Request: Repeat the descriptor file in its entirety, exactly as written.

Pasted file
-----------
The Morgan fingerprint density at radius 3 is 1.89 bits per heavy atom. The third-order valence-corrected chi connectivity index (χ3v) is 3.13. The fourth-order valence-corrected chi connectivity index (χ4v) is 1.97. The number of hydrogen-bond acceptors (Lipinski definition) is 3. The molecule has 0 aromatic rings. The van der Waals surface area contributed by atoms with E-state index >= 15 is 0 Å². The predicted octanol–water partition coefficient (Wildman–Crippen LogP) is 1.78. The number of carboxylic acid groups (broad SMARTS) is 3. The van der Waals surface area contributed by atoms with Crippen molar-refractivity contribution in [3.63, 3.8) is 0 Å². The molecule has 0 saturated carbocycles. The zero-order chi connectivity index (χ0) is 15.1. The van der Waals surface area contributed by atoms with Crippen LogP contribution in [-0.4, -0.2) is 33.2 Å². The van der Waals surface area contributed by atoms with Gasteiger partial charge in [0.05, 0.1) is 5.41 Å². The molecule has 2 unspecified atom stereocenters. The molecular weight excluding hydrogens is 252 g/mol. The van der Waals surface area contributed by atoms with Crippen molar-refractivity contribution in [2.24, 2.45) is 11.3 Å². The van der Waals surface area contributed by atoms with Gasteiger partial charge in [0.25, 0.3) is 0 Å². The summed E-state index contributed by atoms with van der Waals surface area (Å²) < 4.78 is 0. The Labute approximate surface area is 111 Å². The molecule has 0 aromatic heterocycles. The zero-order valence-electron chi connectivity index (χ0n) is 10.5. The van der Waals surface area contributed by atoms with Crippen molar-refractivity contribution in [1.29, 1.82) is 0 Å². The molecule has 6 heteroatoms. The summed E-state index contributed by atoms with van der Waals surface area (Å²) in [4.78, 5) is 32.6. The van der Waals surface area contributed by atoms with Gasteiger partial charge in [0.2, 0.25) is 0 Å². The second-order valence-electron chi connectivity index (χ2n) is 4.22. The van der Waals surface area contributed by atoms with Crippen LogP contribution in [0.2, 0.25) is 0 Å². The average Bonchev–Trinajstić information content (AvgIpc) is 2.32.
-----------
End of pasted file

The Morgan fingerprint density at radius 3 is 1.89 bits per heavy atom. The third-order valence-corrected chi connectivity index (χ3v) is 3.13. The fourth-order valence-corrected chi connectivity index (χ4v) is 1.97. The number of hydrogen-bond acceptors (Lipinski definition) is 3. The molecule has 0 aromatic rings. The van der Waals surface area contributed by atoms with E-state index >= 15 is 0 Å². The predicted octanol–water partition coefficient (Wildman–Crippen LogP) is 1.78. The number of carboxylic acid groups (broad SMARTS) is 3. The van der Waals surface area contributed by atoms with Crippen molar-refractivity contribution in [3.63, 3.8) is 0 Å². The molecule has 0 saturated carbocycles. The zero-order chi connectivity index (χ0) is 15.1. The van der Waals surface area contributed by atoms with Crippen LogP contribution in [-0.4, -0.2) is 33.2 Å². The van der Waals surface area contributed by atoms with Gasteiger partial charge in [0.05, 0.1) is 5.41 Å². The molecule has 2 unspecified atom stereocenters. The molecular weight excluding hydrogens is 252 g/mol. The van der Waals surface area contributed by atoms with Crippen molar-refractivity contribution in [2.24, 2.45) is 11.3 Å². The van der Waals surface area contributed by atoms with Gasteiger partial charge in [0.25, 0.3) is 0 Å². The summed E-state index contributed by atoms with van der Waals surface area (Å²) < 4.78 is 0. The Labute approximate surface area is 111 Å². The molecule has 0 aromatic heterocycles. The zero-order valence-electron chi connectivity index (χ0n) is 10.5. The van der Waals surface area contributed by atoms with Crippen molar-refractivity contribution in [1.29, 1.82) is 0 Å². The molecule has 6 heteroatoms. The summed E-state index contributed by atoms with van der Waals surface area (Å²) in [4.78, 5) is 32.6. The van der Waals surface area contributed by atoms with Gasteiger partial charge in [0.2, 0.25) is 0 Å². The second-order valence-electron chi connectivity index (χ2n) is 4.22. The van der Waals surface area contributed by atoms with Crippen LogP contribution in [0.2, 0.25) is 0 Å². The average Bonchev–Trinajstić information content (AvgIpc) is 2.32.